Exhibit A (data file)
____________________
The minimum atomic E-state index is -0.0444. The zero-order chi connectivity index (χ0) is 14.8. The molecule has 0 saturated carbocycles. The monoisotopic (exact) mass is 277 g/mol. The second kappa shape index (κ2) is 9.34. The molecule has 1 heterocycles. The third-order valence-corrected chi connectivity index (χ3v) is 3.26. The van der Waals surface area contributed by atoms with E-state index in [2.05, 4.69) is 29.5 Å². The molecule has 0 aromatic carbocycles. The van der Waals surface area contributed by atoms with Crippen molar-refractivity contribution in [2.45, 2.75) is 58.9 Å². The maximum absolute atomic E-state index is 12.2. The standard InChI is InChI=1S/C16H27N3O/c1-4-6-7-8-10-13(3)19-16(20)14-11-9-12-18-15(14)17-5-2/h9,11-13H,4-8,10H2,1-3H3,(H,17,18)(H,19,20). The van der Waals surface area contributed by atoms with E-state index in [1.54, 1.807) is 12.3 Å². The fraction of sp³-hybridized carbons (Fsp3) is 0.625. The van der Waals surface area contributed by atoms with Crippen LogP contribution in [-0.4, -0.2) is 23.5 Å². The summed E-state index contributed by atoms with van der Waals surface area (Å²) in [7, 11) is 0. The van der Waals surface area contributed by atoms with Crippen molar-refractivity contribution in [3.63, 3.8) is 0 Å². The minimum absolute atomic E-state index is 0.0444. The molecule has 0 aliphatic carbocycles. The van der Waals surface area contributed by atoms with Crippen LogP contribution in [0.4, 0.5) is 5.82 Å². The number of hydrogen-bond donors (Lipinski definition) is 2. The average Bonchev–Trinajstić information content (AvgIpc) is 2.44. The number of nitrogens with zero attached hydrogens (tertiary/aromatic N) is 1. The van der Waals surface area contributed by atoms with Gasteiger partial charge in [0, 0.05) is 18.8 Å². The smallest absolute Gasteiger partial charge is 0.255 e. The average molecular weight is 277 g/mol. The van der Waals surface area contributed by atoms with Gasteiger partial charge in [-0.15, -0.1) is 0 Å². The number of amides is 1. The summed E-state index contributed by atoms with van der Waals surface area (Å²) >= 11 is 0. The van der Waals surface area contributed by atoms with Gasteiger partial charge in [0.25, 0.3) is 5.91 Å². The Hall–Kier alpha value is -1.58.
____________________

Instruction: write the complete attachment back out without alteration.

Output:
The minimum atomic E-state index is -0.0444. The zero-order chi connectivity index (χ0) is 14.8. The molecule has 0 saturated carbocycles. The monoisotopic (exact) mass is 277 g/mol. The second kappa shape index (κ2) is 9.34. The molecule has 1 heterocycles. The third-order valence-corrected chi connectivity index (χ3v) is 3.26. The van der Waals surface area contributed by atoms with E-state index in [2.05, 4.69) is 29.5 Å². The molecule has 0 aromatic carbocycles. The van der Waals surface area contributed by atoms with Crippen molar-refractivity contribution in [2.45, 2.75) is 58.9 Å². The maximum absolute atomic E-state index is 12.2. The standard InChI is InChI=1S/C16H27N3O/c1-4-6-7-8-10-13(3)19-16(20)14-11-9-12-18-15(14)17-5-2/h9,11-13H,4-8,10H2,1-3H3,(H,17,18)(H,19,20). The van der Waals surface area contributed by atoms with E-state index in [1.54, 1.807) is 12.3 Å². The fraction of sp³-hybridized carbons (Fsp3) is 0.625. The van der Waals surface area contributed by atoms with Crippen LogP contribution in [-0.4, -0.2) is 23.5 Å². The summed E-state index contributed by atoms with van der Waals surface area (Å²) in [7, 11) is 0. The van der Waals surface area contributed by atoms with Crippen molar-refractivity contribution in [3.63, 3.8) is 0 Å². The minimum absolute atomic E-state index is 0.0444. The molecule has 0 aliphatic carbocycles. The van der Waals surface area contributed by atoms with Crippen LogP contribution in [0.4, 0.5) is 5.82 Å². The number of hydrogen-bond donors (Lipinski definition) is 2. The average Bonchev–Trinajstić information content (AvgIpc) is 2.44. The number of nitrogens with zero attached hydrogens (tertiary/aromatic N) is 1. The van der Waals surface area contributed by atoms with Gasteiger partial charge in [0, 0.05) is 18.8 Å². The smallest absolute Gasteiger partial charge is 0.255 e. The average molecular weight is 277 g/mol. The van der Waals surface area contributed by atoms with Gasteiger partial charge in [-0.15, -0.1) is 0 Å². The number of amides is 1. The summed E-state index contributed by atoms with van der Waals surface area (Å²) >= 11 is 0. The van der Waals surface area contributed by atoms with Gasteiger partial charge in [0.25, 0.3) is 5.91 Å². The Hall–Kier alpha value is -1.58.